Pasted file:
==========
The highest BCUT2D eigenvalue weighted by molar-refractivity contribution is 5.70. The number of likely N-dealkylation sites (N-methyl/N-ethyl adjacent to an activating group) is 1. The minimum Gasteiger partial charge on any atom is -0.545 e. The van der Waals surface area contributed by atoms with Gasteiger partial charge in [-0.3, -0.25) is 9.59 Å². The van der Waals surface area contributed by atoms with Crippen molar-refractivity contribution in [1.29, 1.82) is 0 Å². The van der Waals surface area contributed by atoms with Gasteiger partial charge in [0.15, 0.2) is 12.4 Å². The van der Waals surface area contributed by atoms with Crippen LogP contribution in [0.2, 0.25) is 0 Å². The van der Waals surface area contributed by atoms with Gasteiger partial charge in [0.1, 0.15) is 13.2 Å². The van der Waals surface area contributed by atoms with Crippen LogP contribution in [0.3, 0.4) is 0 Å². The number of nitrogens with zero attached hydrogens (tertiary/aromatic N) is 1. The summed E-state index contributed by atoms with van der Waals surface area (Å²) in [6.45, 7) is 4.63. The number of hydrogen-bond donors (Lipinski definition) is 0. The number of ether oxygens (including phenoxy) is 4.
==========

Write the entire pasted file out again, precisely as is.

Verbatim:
The highest BCUT2D eigenvalue weighted by molar-refractivity contribution is 5.70. The number of likely N-dealkylation sites (N-methyl/N-ethyl adjacent to an activating group) is 1. The minimum Gasteiger partial charge on any atom is -0.545 e. The van der Waals surface area contributed by atoms with Gasteiger partial charge in [-0.3, -0.25) is 9.59 Å². The van der Waals surface area contributed by atoms with Crippen molar-refractivity contribution in [1.29, 1.82) is 0 Å². The van der Waals surface area contributed by atoms with Gasteiger partial charge in [0.15, 0.2) is 12.4 Å². The van der Waals surface area contributed by atoms with Crippen LogP contribution in [0.2, 0.25) is 0 Å². The van der Waals surface area contributed by atoms with Gasteiger partial charge in [0.1, 0.15) is 13.2 Å². The van der Waals surface area contributed by atoms with Crippen LogP contribution in [0.3, 0.4) is 0 Å². The number of nitrogens with zero attached hydrogens (tertiary/aromatic N) is 1. The summed E-state index contributed by atoms with van der Waals surface area (Å²) in [6.45, 7) is 4.63. The number of hydrogen-bond donors (Lipinski definition) is 0. The number of ether oxygens (including phenoxy) is 4.